Truth be told, this may be a project where I have bitten off more I can chew. I’m making a total of 20 pair assembly-line style, which means a lot of repetitive work, and each step takes a long time. Plus, it’s been several months ssince I began this project, and my enthusiasm has defintely evaporated since the project began. But, I don’t like UFO projects and so finish this I will.
I decided recently I wanted to make another batch of boxer briefs, as I had done before. Making underwear is a great way to use up the scraps of knit fabric lying around in your fabric stash, and get a result that fits great and is comfortable. In my case, I had also bought yardage specifically for the project, and I got some knit fabric at swap meets that would be perfect for the project.
But, the project has turned out to be a bit of an albatross. It’s become something of a UFO (un-finished project): I started it this past winter, put it aside because other projects and teaching commitments became a priority, and now I’m not feeling the enthusisam to finish. But, finish it I will because I firmly oppose UFOs.
I had originally intended this article to be about the batch of face masks I stitched up to get acquainted with my new sewing machine. But, I couldn’t resist getting nerdy over the feed dog adjustments on an industrial sewing machine.
Industrial Feed Dogs
An industrial sewing machine is meant to do one specific task, and to do it over and over again. If you are working in a factory and sewing a batch of 5000 dresses, it’s worthwhile to configure the machine to work well for just that job, down the point of swapping out parts as necessary.
As I mentioned in my last article, industrial machines have replaceable feed dogs. There are several varieties, each aimed at a different type of material. Generally, feed dogs intended for light-weight fabrics have many teeth of finer weight; those for heavy fabrics have larger, coarser teeth.
Given the kind of sewing I plan to do most often, I decided to swap in lightweight feed dogs for the ones that came with the machine. At some point when I get into jeans-making, I’ll have to repeat the process to install heavy-weight feed dogs. But it does mean I have to plan out the projects I want to make if I want to avoid continuously futzing with the machine.
That was my first thought after I had written out the check to Tammy Gustin at Sips n Sews studio to purchase one of their industrial sewing machines, and had time to reflect on it.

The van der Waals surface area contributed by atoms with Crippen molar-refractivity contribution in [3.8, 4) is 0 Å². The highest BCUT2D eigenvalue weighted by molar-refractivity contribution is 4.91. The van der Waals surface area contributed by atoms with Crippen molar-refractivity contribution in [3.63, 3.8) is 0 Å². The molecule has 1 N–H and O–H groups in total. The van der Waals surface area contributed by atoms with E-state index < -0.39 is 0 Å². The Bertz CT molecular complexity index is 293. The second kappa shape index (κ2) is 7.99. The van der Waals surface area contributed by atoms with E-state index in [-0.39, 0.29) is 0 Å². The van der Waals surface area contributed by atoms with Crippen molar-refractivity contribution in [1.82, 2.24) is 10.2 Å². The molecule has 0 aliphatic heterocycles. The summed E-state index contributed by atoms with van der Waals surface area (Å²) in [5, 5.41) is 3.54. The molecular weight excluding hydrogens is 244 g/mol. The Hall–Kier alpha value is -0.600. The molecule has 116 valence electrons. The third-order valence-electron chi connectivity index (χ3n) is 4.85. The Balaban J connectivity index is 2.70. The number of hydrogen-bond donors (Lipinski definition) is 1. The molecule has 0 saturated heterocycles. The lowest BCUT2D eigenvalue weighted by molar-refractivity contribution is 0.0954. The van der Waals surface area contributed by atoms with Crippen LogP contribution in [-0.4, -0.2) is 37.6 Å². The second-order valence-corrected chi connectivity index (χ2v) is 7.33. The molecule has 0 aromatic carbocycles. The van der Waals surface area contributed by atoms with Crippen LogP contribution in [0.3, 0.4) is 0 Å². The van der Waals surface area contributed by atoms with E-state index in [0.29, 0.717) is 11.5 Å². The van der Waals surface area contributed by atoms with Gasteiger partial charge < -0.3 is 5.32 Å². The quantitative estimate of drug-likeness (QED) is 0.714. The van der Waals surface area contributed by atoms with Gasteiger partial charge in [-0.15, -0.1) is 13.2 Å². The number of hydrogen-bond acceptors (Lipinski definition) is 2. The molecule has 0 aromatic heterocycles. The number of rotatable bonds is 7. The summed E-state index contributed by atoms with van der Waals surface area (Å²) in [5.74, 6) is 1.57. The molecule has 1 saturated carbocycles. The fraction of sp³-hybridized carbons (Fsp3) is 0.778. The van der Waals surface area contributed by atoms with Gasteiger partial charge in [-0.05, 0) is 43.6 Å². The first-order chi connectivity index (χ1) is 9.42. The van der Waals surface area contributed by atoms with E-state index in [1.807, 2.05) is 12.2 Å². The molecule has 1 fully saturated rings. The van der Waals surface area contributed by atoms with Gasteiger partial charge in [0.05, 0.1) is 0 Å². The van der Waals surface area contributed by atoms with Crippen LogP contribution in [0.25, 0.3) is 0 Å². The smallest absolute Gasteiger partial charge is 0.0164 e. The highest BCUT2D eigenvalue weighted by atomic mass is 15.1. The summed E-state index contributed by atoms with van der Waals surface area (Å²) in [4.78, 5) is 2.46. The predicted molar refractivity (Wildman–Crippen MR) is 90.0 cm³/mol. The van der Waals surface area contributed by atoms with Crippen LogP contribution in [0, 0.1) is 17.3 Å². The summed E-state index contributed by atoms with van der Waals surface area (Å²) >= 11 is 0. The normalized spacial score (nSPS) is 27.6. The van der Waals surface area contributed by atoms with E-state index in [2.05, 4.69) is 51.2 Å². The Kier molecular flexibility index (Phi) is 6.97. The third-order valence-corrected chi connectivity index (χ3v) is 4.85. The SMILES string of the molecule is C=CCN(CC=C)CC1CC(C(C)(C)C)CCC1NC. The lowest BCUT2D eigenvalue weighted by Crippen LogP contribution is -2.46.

Industrial sewing machines are not portable. They are bulky and difficult to transport; you may need to call a tech on-site if you can’t repair or adjust it yourself. They need to be oiled everywhere, and I mean everywhere (more on that in a bit). They are designed for practicality, not convenience; many adjustments on an industrial require screwdrivers and setscrews rather than dials. In short, they are higher maintenance than a domestic machine and a higher commitment to own.
I really had no need for an industrial sewing machine at home when I had access to the studio. But with the demise of the studio, I could definitely see situations ahead where I would want to have one at home. And I also wanted a piece of the studio as a remembrance.
Moving the machine
The first problem was how to transport it from the studio to my home. I set up an appointment on Lugg. Early the next afternoon a large pickup truck showed up at the studio, along with Kyle and Julio, my Luggers for the job.
Industrial sewing machines operate at very high speeds, so all parts must be constantly lubricated to prevent heat and wear due to friction. Many industrial machines have an oil bath beneath the machine, mine is one of them. The oil must be emptied before the machine can be transported, to avoid spilling it all over the place.
I brought a funnel and a container to the studio; Tammy scooped the oil from the pan with a teacup and we funneled it into the container for me to refill the machine at home.
The machine must be transported standing up, so Kyle and Julio set it in the truck bed and locked it down with straps. They did a great job moving it into my garage.
The integrated sewing table has a built-in worklamp. The first thing I discovered is the light didn’t work; the switch was broken. More on this in a bit.
It has been a while, hasn’t it? Quite a lot has happened in my life since the last blog post. My readers are completely forgiven for thinking I have vanished off the face of the Earth.
An Update on Me
For one, I finished my classes in the Fashion Department at City College of San Francisco. I earned two certificates of completion, one in Garment Construction and the other in Patternmaking. I have earned most of the credits necessary to complete a third certificate, Advanced Garment Construction, lacking only a class in Couture Sewing Techniques to qualify.